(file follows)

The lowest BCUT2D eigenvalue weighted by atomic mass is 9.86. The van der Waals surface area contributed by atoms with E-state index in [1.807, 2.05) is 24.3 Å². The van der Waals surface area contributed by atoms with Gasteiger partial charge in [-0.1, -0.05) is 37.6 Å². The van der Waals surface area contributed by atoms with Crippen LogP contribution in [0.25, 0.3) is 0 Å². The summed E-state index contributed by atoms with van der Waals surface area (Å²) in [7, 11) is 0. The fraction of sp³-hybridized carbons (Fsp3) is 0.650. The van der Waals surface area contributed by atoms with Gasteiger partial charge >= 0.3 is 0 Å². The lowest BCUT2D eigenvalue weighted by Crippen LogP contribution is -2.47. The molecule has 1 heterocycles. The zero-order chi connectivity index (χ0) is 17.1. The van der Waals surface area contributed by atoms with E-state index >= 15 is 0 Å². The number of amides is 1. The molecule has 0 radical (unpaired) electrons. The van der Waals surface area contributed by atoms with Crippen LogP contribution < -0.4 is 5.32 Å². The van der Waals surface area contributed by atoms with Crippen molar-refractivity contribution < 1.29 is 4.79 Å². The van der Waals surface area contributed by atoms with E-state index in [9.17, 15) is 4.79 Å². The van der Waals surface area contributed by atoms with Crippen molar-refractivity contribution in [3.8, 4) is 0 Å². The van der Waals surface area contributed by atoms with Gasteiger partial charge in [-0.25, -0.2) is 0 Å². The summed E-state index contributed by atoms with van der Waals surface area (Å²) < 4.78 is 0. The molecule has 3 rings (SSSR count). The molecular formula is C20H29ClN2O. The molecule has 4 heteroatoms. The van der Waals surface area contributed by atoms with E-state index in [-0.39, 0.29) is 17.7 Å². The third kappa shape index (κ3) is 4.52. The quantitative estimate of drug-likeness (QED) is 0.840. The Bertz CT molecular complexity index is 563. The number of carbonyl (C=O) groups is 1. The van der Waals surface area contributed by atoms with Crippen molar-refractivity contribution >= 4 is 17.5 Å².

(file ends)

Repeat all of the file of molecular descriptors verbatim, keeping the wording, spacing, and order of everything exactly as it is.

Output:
The lowest BCUT2D eigenvalue weighted by atomic mass is 9.86. The van der Waals surface area contributed by atoms with E-state index in [1.807, 2.05) is 24.3 Å². The van der Waals surface area contributed by atoms with Gasteiger partial charge in [-0.1, -0.05) is 37.6 Å². The van der Waals surface area contributed by atoms with Crippen LogP contribution in [0.25, 0.3) is 0 Å². The summed E-state index contributed by atoms with van der Waals surface area (Å²) in [7, 11) is 0. The fraction of sp³-hybridized carbons (Fsp3) is 0.650. The van der Waals surface area contributed by atoms with Gasteiger partial charge >= 0.3 is 0 Å². The lowest BCUT2D eigenvalue weighted by Crippen LogP contribution is -2.47. The molecule has 1 heterocycles. The zero-order chi connectivity index (χ0) is 17.1. The van der Waals surface area contributed by atoms with E-state index >= 15 is 0 Å². The number of amides is 1. The molecule has 0 radical (unpaired) electrons. The van der Waals surface area contributed by atoms with Crippen LogP contribution < -0.4 is 5.32 Å². The van der Waals surface area contributed by atoms with Crippen molar-refractivity contribution < 1.29 is 4.79 Å². The van der Waals surface area contributed by atoms with E-state index in [9.17, 15) is 4.79 Å². The van der Waals surface area contributed by atoms with Crippen molar-refractivity contribution in [3.8, 4) is 0 Å². The van der Waals surface area contributed by atoms with Gasteiger partial charge in [-0.25, -0.2) is 0 Å². The summed E-state index contributed by atoms with van der Waals surface area (Å²) < 4.78 is 0. The molecule has 3 rings (SSSR count). The molecular formula is C20H29ClN2O. The molecule has 4 heteroatoms. The van der Waals surface area contributed by atoms with E-state index in [-0.39, 0.29) is 17.7 Å². The third kappa shape index (κ3) is 4.52. The quantitative estimate of drug-likeness (QED) is 0.840. The Bertz CT molecular complexity index is 563. The number of carbonyl (C=O) groups is 1. The van der Waals surface area contributed by atoms with Crippen molar-refractivity contribution >= 4 is 17.5 Å².